Howard Bison and Lady Bison

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Howard Bison
Lady Bison
Logo
University Howard University
Conference MEAC
ASUN (women's lacrosse)
Sun Belt (men's soccer)
SWAC (women's soccer)
CCSA (m&w swimming)
NCAA Division I FCS
Athletic director Kerry davis
Location Washington, DC
Varsity teams 19
Football stadium William H. Greene Stadium
Basketball arena Burr Gymnasium
Mascot Bison
Nickname Bison
Colors Navy Blue and White[1]
         
Website www.hubison.com
Howard Bison wordmark.svg

The Howard Bison are the intercollegiate athletic teams representing Howard University in Washington, DC. The Bison compete in the NCAA's Division I Football Championship Subdivision (FCS)[2] and are members of the Mid-Eastern Athletic Conference for most sports.[3] On July 16, 2015, the Athletics Department unveiled new logos.[4]

Varsity teams[edit]

A member of the Mid-Eastern Athletic Conference (MEAC), Howard University sponsors teams in eight men's and eleven women's NCAA sanctioned sports:[5]

Men's Intercollegiate Sports Team Article Head Coach Women's Intercollegiate Sports Team Article Head Coach
Basketball Bison basketball Kevin Nickelberry Basketball Bison basketball Tiesha "Ty" Grace
Cross country David Oliver Bowling Ron Davis
Football Bison football Mike London Cross country David Oliver
Soccer [v 1] Bison soccer Phillip Gyau Lacrosse [v 2] Karli Brentlinger
Swimming & Diving [v 3] Nicholas Askew Soccer [v 4] Brent Leiba
Tennis Larry Strickland Softball Lauren McCoy
Track & Field (Indoor) & (Outdoor) David Oliver Swimming & Diving Nicholas Askew
Tennis Larry Strickland
Track & Field (Indoor) & (Outdoor) David Oliver
Volleyball Shaun Kupferberg
Notes
  1. ^ The men's soccer team competes as an Affiliate member of the Sun Belt Conference.
  2. ^ The lacrosse team competes as an Associate member of the Atlantic Sun Conference (ASUN). Howard is the first and only HBCU with a Division I women's lacrosse team.
  3. ^ The men's and women's swimming teams compete as members of the Coastal Collegiate Sports Association (CCSA). Howard is the only HBCU with competitive swim and dive teams.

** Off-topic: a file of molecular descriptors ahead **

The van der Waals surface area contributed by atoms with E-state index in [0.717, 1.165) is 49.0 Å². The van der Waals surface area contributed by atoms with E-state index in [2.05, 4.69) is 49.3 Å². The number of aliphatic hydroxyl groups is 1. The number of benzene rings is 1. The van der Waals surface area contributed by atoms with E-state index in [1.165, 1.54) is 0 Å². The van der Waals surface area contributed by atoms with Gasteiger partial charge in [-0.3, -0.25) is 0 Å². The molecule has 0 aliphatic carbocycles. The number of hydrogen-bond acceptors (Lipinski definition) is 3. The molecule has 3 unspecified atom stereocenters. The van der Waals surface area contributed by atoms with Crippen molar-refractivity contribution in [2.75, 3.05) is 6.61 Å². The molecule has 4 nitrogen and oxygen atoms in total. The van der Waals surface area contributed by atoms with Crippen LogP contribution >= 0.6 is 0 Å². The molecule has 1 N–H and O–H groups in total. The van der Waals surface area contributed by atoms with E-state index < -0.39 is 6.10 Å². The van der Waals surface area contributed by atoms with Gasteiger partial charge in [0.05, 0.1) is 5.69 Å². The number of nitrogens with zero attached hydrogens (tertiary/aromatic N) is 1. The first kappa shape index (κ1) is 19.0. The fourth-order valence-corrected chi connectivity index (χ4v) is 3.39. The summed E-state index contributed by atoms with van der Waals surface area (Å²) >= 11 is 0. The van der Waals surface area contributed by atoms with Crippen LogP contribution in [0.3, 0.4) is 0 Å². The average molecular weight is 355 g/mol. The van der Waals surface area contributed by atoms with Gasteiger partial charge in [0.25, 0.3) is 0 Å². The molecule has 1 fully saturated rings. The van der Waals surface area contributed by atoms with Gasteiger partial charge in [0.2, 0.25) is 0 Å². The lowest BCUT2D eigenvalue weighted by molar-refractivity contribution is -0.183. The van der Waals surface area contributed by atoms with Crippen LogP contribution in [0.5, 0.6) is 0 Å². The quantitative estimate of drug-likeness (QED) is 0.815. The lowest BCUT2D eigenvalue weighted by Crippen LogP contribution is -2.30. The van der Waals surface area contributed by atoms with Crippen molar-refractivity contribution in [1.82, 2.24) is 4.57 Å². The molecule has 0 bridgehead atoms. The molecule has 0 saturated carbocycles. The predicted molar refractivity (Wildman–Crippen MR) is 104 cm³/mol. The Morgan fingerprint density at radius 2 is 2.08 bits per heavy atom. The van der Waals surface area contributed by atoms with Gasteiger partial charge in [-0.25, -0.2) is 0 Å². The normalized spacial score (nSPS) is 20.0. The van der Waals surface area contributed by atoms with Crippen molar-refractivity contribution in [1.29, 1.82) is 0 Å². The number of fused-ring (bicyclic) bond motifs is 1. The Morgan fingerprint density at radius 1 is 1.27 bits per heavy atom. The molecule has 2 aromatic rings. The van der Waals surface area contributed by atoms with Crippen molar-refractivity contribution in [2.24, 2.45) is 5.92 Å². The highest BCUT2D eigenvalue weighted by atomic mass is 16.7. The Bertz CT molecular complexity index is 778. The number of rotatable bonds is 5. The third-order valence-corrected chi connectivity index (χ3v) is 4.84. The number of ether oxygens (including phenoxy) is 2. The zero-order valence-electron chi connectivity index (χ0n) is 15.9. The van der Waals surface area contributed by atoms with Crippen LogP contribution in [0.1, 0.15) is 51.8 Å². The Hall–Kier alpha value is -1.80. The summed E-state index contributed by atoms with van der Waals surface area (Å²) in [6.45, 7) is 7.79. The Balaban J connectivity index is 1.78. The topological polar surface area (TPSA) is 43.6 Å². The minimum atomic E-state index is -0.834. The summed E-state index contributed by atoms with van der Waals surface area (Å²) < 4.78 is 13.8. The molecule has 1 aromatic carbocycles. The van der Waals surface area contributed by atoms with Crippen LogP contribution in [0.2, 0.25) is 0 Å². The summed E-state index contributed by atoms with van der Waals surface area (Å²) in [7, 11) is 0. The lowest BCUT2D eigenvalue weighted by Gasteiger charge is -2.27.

4. ^ The women's soccer team competes as an Associate member of the Southwestern Athletic Conference (SWAC).

Basketball[edit]

The Howard Bison have won 4 regular season conference championships, 3 conference tournament championships, and have appeared in 2 NCAA tournaments (1981 & 1992).

Soccer[edit]

As the only team in the MEAC playing men's soccer, the Bison's men's soccer team competed as an independent for many years, but the Bison became an affiliate member of the Sun Belt Conference when the conference resumed men's soccer after a 20-year absence in 2014. Over they years, Howard has had an up and down history, with NCAA championship seasons and other years seeing little success; the 2013 team had only one win in eighteen games.[6]

Bison teams qualified for the NCAA tournament in 1962, 1963, 1970†, 1971†, 1972, 1974, 1975, 1976, 1980, 1988, 1989, and 1997. In six College Cup appearances, they were NCAA Champions in 1974, runners-up in 1988, third in 1972, and fourth in 1975; additional first (1971) and third (1971) place finishes were vacated by the NCAA.[7]

The women's soccer team joined the Southwestern Athletic Conference in 2014 and won the regular season & tournament titles in its first year. As a first-year member of the conference, Howard was not allowed to accept the SWAC's automatic bid to the NCAA Tournament (runner up Prairie View A&M went instead).

Facilities[edit]

William H. Greene Stadium is a 7,086-seat multi-purpose stadium in Washington, D.C., in the United States, which opened in 1926. It is home to the Howard University Bison football, soccer, track & field, and Women's lacrosse teams. Originally called Howard Stadium, it was renamed William H. Greene Stadium in 1986 in honor of William H. Greene, M.D., a Washington, D.C., physician.[8]

Marching band[edit]